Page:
Tentative dates have been set for votes on the missile defense bills we wrote about in a previous alert. Please contact your Senators and Representatives to urge them to oppose these bills if you have not done so already.
*The Senate is expected to vote on the Cochran-Inouye bill as early as late today (Thursday, March 11), but probably in the next few days.
*The House is currently scheduled to vote on the Weldon-Spratt bill next Thursday, March 18.
We have included below is the information we sent you previously about the bills.
Thanks for your help and involvement! Please let us know if you have contacted your representatives.
Oppose National Missile Defense Deployment
ACTION: Contact your Senators and Representatives and urge them to oppose bills endorsing National Missile Defense deployment. Votes are expected soon in both houses, probably during the first week of March. Congressional offices can be reached through the switchboard at 202-225-3121.
LEGISLATIVE SITUATION: SENATE: On February 10, the Senate Armed Services Committee voted 12 to 7 for the Cochran-Inouye bill (S.257) endorsing National Missile Defense deployment as soon as technologically possible. The Cochran-Inouye bill--the National Missile Defense Act of 1999--is identical to the one that the Senate turned back twice in 1998 by identical 59 to 41 margins (60 votes were needed to bring up the measure).
Key undecided Senators: Bayh (Indiana), Edwards (NC), Feinstein (California), Graham (Florida), Kohl (Wisconsin) Landrieu (Louisiana), Lieberman (Connecticut), Chafee (Rhode Island) Jeffords (Vermont)
HOUSE: Reps. Weldon (R-PA) and Spratt (D-SC) have introduced H.R. 4 with about 60 sponsors from both parties stating "That it is the policy of the United States to deploy a national missile defense system." The measure was introduced in 1998, but never voted on.
Swing list: There is no House swing list, but all Members should hear from you in opposition to the measure.
BACKGROUND: While the Clinton Administration has not yet endorsed National Missile Defense deployment, it is moving closer in that direction. In early February, Defense Secretary Cohen added $6.6 billion to the Pentagon's 6-year budget plan, bringing spending on National Missile Defense over that period of time to $10.5 billion (there is significantly more spending for shorter- range missile defense systems as well). Cohen promised a deployment decision as early as June 2000.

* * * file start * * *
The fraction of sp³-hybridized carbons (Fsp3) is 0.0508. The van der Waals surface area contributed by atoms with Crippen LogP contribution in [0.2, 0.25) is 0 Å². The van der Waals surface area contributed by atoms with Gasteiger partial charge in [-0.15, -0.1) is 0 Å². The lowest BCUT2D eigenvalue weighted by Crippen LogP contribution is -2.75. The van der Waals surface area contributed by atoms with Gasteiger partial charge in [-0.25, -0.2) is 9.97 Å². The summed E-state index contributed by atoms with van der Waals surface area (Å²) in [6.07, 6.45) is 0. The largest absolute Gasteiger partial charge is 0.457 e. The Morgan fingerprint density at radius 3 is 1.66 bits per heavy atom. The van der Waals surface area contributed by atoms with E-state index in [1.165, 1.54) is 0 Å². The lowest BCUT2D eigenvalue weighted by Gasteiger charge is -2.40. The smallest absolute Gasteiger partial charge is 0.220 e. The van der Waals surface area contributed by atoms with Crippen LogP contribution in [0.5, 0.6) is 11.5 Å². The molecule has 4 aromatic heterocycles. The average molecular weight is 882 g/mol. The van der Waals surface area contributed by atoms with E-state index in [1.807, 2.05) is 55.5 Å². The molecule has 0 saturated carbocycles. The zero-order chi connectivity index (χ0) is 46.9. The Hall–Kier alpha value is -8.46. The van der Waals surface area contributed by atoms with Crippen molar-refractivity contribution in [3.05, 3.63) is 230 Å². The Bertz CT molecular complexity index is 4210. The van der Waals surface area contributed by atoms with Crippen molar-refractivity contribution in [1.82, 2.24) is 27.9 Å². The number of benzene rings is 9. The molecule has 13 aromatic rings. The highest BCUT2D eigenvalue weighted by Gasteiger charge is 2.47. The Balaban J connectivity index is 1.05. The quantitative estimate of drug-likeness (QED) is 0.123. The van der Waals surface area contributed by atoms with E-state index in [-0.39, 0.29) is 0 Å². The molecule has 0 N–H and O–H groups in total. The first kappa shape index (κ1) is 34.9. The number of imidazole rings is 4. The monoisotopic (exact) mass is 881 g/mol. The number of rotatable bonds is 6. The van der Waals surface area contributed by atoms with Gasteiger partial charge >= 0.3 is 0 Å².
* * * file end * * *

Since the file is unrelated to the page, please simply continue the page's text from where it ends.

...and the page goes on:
Nevertheless, the administration has announced that it opposes the Cochran bill because it ignores other important deployment criteria--such as cost and the effect on relations with Russia--and will veto it if necessary.
Almost all Republicans have endorsed National Missile Defense as an article of faith.
Call today! And please send us a message telling us who you have contacted.
Below are talking points for the Cochran bill. The issues raised by the Weldon-Spratt bill are nearly identical.
The Cochran-Inouye Missile Defense Bill
The Cochran-Inouye Bill (the National Missile Defense Act of 1999) states that "It is the policy of the United States to deploy as soon as is technologically possible an effective National Missile Defense system capable of defending the territory of the United States against limited ballistic missile attack (whether accidental, unauthorized, or deliberate)." Last May and September, this bill was defeated in cloture votes by 59 to 41.
* The Cochran-Inouye bill is unnecessary. The bill will not bring about earlier deployment of a national missile defense. The United States is already proceeding as fast as it can with development and testing. The administration has now dedicated $10.5 billion to permit deployment of a national missile defense by 2005 or sooner, if possible. The administration will make a deployment decision next summer, after key systems tests have been conducted.
* The Cochran-Inouye bill oversimplifies the missile defense equation. The bill would require the United States to deploy a national missile defense as soon as is technologically possible, regardless of its effectiveness, expense, and impact on the US-Russian nuclear arms reduction process. These are important considerations that must be factored into any deployment decision.